How To Clean Mildew Buildup On Your Shower Curtain

Whether you're a lover of steamy hot showers or are rejuvenated by a dose of cold water on your body, those daily washes could be the start of a major mildew problem. Mold and mildew buildup can show even if you laugh in the face of grime and gunk and keep your bathroom in tip-top shape. While cleaning your sinks, toilet, bath, and shower may seem like a no-brainer, it's your shower curtain that might not get the disinfecting it deserves.

Mildew, just like mold, thrives in moist environments, and your shower curtain is a perfect breeding ground for harmful fungi. Unlike mold, which is recognized by its black spots or "fuzzy" appearance, mildew forms an almost chalky substance that tends to spread externally, per The Spruce. So what you might think is just harmless soap-scum buildup on your shower curtain might actually be mildew starting to spread.

Regardless of whether you have a plastic liner or a machine washable shower curtain, without proper cleaning, that mildew could become a real problem. But before you just toss out your existing shower curtain or make the same mistake with a new purchase, here are a few tips to clean that pesky mildew.

Ways to stop the spread of mildew

The first step to take in order to stop the spread of mildew is to get rid of the moisture in your bathroom. Although this may seem a little daunting — because, let's face it, your bathroom is a haven of water — it's actually super simple. The easiest way to give moisture a chance to escape is to keep a window open during and after your shower. The United States Environmental Protection Agency also recommended using dehumidifiers and ceiling exhaust fans in your bathroom to help reduce the amount of moisture that remains after you bathe.

Other tricks to stop moisture from settling on your shower curtain is to make sure to pull it closed after you're done. This will increase the surface area and allow it to dry quicker. If you keep your liner closed after a bath or shower, then condensation may collect in the folds of your curtain and give mildew a chance to grow.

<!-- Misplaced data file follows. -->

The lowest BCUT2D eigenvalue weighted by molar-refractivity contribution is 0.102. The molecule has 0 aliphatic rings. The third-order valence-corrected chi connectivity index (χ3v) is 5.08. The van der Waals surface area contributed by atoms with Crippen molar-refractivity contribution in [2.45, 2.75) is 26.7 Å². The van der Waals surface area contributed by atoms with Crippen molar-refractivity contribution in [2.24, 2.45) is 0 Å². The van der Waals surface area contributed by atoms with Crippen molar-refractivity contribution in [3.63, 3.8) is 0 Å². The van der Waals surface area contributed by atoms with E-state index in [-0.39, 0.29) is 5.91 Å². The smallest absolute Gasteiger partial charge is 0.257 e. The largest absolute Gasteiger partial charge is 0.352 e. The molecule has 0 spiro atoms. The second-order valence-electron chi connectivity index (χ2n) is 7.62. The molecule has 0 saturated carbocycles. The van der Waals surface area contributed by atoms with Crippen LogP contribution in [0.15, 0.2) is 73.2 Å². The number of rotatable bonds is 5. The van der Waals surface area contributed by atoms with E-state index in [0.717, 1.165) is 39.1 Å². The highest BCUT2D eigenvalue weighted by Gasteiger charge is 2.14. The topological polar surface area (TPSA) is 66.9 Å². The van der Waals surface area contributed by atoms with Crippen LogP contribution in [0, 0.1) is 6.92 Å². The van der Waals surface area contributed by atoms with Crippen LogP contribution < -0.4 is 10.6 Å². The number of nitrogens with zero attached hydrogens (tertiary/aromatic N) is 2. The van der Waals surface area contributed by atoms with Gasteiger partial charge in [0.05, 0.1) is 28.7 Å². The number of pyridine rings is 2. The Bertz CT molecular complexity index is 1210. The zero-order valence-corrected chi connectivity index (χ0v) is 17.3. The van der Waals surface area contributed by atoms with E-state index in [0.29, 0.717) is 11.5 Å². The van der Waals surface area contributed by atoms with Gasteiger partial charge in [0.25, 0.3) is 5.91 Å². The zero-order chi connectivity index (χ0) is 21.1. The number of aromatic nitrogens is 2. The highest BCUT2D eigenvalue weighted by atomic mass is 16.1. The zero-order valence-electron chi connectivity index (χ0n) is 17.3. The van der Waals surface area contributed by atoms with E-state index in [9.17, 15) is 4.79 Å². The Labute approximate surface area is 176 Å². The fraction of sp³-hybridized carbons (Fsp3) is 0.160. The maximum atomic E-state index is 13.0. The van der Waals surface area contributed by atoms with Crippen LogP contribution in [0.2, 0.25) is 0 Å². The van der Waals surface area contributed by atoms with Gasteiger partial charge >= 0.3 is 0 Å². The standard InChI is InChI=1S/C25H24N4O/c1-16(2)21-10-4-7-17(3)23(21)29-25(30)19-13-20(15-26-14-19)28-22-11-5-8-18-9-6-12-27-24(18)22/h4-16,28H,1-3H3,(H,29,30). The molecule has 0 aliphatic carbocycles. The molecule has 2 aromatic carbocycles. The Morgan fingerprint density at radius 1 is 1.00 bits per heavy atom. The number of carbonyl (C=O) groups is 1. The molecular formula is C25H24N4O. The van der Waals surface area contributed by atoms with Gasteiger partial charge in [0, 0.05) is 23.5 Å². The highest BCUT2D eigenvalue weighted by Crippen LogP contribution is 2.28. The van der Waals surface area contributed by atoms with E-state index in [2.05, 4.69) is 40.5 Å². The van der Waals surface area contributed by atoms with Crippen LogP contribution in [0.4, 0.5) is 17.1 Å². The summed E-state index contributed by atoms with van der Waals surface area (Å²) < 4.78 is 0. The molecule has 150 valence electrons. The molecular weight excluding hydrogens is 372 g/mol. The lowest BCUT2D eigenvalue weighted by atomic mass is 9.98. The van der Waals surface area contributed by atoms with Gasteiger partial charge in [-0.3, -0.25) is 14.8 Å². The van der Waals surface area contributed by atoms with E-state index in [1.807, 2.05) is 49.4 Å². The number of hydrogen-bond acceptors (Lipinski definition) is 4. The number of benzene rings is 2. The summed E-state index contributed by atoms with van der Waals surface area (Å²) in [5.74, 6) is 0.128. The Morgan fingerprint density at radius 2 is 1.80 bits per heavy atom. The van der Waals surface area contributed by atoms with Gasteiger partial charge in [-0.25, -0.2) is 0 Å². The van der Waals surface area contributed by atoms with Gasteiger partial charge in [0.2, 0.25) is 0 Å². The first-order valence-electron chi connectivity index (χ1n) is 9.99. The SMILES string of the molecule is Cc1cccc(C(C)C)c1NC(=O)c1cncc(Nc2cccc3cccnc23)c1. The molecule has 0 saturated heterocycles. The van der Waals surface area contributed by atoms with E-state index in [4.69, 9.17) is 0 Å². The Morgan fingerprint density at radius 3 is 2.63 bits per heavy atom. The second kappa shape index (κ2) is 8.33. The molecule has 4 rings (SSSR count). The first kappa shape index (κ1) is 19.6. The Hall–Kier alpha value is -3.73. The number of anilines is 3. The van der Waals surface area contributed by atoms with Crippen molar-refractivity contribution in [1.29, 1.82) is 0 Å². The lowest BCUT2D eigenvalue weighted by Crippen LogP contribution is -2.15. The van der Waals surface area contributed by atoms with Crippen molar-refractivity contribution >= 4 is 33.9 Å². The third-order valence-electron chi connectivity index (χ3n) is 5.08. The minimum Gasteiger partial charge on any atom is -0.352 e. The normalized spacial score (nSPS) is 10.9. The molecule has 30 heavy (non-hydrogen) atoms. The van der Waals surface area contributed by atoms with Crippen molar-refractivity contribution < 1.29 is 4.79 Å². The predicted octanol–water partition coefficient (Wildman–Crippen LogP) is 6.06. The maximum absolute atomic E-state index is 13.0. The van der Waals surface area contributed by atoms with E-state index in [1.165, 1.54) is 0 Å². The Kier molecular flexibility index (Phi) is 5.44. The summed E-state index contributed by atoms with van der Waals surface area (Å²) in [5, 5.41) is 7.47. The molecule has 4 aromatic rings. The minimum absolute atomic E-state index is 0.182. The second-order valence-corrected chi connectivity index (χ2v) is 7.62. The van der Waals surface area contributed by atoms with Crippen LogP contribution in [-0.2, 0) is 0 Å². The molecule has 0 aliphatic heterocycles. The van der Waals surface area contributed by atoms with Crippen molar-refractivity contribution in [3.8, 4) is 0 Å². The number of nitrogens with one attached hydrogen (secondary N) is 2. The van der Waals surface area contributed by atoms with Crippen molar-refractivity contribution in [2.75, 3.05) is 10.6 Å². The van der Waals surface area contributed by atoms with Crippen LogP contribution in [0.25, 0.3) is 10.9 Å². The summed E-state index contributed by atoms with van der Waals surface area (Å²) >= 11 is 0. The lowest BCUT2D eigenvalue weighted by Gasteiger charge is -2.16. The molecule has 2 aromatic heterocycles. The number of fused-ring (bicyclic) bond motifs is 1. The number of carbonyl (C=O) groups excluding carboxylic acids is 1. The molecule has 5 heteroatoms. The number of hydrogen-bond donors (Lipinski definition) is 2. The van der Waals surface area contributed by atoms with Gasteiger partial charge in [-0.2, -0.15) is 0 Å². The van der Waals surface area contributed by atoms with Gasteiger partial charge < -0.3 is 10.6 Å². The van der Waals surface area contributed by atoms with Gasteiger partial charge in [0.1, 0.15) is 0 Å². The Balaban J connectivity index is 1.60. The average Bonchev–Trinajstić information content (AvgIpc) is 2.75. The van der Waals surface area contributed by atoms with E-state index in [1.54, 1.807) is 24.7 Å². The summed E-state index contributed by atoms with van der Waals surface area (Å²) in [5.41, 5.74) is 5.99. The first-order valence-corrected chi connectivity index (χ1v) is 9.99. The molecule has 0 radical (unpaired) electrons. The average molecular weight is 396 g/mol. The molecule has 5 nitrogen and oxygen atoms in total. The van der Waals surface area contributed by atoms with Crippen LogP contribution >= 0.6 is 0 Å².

These steps can help decrease the chance of harmful mildew from starting or spreading, but what if the problem is already there?

Helpful tips to get rid of mildew

If mildew has already reared its ugly head, there are a few easy ways to get rid of that nasty buildup before you just throw your shower curtain in the trash. First, check the cleaning label on your fabric, plastic, or vinyl curtain to see if it's machine washable. Sometimes it could just be a matter of tossing your curtain in for a quick wash cycle to eliminate the fungi. Make sure that you hang dry your plastic or vinyl liners before putting them back in your bathroom. Although these liners may be safe for your washing machine, that doesn't necessarily mean that they should be placed in your dryer.

If you want to tackle that mildew by hand with some household ingredients, then Reader's Digest suggested some helpful methods. Soak your shower curtain for under fifteen minutes in a solution containing equal parts vinegar and borax with added water. Then grab a sponge and work it in to try and scrub away the mildew before rinsing it and hanging it to dry. You could also add a little dish soap to some bleach and keep it in a spray bottle to make a handy cleaning mixture. Also, if you're looking for a more natural way of keeping mildew at bay, then vinegar and baking soda offer some of the same results as chemical household cleaners without the harmful fumes, according to Healthline.